The Data

59% of millennials say opportunities to learn and grow are extremely important to them when applying for a job – according to Gallup research. This compares to 44% of Gen X and 41% of Baby Boomers. HR analytics can help managers and employees alike assess where they are and where they could go. Career history data and easy-to-understand visualisations can enable data-driven, predictive decisions about potential career paths and success.  

 

“Careers used to progress linearly. You’d start at the bottom and climb up the rungs of a clearly defined ladder until you retired, but the world of work has changed so much. Many organizations don’t have defined career tracks anymore, either because the ones they have are no longer relevant or because the next rung of the ladder is simply still undefined.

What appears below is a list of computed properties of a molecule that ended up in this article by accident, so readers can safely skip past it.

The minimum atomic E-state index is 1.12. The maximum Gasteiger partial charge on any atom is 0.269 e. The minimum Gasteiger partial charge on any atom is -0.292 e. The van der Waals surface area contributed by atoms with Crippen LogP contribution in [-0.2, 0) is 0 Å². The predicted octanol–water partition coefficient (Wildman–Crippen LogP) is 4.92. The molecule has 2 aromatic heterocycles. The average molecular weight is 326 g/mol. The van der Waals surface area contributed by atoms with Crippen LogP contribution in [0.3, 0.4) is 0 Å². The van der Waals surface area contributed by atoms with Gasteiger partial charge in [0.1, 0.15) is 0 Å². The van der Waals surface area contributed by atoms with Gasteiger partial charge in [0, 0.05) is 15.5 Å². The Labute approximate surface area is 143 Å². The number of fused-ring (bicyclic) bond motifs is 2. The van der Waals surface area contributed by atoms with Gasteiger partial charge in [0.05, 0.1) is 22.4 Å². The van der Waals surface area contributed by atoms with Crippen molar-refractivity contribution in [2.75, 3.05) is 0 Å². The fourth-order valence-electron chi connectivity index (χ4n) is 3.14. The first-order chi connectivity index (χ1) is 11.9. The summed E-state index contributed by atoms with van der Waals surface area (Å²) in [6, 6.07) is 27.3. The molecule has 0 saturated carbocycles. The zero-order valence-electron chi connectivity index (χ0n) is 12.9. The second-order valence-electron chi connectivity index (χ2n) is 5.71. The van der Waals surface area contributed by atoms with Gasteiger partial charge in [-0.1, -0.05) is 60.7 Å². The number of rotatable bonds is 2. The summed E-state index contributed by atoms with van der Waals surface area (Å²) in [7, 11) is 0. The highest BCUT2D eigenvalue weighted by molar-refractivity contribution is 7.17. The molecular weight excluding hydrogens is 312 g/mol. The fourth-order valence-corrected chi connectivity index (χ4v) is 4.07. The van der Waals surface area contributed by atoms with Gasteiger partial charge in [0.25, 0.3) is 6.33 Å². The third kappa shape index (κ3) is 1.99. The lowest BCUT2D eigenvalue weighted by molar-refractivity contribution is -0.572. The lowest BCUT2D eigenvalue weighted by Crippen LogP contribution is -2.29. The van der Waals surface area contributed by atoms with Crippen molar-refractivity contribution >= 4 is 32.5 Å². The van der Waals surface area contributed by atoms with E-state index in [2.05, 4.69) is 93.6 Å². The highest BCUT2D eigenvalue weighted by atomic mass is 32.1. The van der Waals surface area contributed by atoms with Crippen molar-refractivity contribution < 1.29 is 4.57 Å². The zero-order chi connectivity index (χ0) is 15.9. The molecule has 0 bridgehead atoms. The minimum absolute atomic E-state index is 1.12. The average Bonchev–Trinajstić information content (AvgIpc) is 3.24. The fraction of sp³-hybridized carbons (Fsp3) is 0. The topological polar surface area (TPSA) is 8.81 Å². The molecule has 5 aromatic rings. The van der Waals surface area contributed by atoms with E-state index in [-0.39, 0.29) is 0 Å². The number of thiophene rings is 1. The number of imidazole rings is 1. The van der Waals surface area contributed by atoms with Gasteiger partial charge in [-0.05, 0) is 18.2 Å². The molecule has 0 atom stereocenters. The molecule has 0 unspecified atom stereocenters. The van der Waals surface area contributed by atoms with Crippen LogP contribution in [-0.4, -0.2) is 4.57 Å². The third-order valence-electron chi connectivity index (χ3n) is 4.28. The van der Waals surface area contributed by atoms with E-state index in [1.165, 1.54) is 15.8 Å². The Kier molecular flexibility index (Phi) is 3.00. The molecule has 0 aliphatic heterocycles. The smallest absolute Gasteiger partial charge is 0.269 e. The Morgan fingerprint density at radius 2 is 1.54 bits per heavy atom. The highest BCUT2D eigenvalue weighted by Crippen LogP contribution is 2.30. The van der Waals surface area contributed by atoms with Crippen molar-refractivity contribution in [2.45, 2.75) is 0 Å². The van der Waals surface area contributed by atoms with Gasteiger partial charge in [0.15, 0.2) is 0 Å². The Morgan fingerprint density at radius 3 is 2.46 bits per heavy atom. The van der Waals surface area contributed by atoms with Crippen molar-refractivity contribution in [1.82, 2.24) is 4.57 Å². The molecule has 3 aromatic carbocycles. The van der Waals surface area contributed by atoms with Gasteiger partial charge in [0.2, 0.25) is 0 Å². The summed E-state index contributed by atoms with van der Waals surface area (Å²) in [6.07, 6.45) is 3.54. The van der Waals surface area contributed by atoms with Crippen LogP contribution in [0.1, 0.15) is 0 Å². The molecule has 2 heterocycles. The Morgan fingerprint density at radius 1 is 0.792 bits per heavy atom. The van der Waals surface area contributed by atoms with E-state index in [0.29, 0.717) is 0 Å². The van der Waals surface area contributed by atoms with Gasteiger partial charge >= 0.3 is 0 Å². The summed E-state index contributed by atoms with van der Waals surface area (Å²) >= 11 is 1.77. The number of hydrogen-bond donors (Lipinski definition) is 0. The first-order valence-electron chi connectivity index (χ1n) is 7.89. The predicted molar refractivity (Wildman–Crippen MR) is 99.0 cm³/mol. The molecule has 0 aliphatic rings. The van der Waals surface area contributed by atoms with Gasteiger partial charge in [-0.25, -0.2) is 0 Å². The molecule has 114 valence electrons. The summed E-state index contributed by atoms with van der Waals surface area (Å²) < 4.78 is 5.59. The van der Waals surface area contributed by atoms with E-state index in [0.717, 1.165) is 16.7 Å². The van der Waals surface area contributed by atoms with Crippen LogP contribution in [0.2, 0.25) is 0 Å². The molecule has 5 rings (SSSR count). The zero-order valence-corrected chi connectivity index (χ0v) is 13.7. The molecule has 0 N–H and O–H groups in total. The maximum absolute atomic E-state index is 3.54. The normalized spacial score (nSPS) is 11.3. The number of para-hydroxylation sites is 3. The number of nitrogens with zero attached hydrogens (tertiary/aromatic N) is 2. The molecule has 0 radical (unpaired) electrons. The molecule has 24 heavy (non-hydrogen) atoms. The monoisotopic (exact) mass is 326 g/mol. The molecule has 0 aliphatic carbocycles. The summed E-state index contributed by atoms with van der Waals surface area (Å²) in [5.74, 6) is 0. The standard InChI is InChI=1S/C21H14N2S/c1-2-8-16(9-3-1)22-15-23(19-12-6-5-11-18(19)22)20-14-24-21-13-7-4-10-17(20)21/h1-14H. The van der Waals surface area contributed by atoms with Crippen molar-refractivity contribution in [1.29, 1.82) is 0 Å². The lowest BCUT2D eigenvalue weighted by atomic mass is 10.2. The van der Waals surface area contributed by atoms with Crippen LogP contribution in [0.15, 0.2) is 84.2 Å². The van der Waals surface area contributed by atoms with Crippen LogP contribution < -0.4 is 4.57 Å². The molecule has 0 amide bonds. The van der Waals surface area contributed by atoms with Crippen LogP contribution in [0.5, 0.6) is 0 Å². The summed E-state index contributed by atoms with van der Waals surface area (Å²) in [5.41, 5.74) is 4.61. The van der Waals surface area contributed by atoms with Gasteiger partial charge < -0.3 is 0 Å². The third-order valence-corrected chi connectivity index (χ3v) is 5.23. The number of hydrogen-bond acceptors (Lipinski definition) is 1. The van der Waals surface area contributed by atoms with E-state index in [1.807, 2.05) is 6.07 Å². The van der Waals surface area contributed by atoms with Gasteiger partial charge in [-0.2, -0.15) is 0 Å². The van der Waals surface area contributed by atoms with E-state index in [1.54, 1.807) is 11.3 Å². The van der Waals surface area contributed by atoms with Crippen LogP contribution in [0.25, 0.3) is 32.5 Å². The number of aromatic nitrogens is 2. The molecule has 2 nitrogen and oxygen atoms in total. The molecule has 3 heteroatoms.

This can leave employees frustrated and wondering what kind of future they have at their organization. According to SHRM, “Employees usually feel more engaged when they believe that their employer is concerned about their growth and provides avenues to reach individual career goals while fulfilling the company’s mission.”

However, the reality is many managers don’t have access to the historical or predictive data that could help them coach their staff with an eye to the future. Without this information, people leaders end up in a state of managing for the right now, not the future, and it’s dangerous.”

Continue reading Caitlin Bigsby’s article.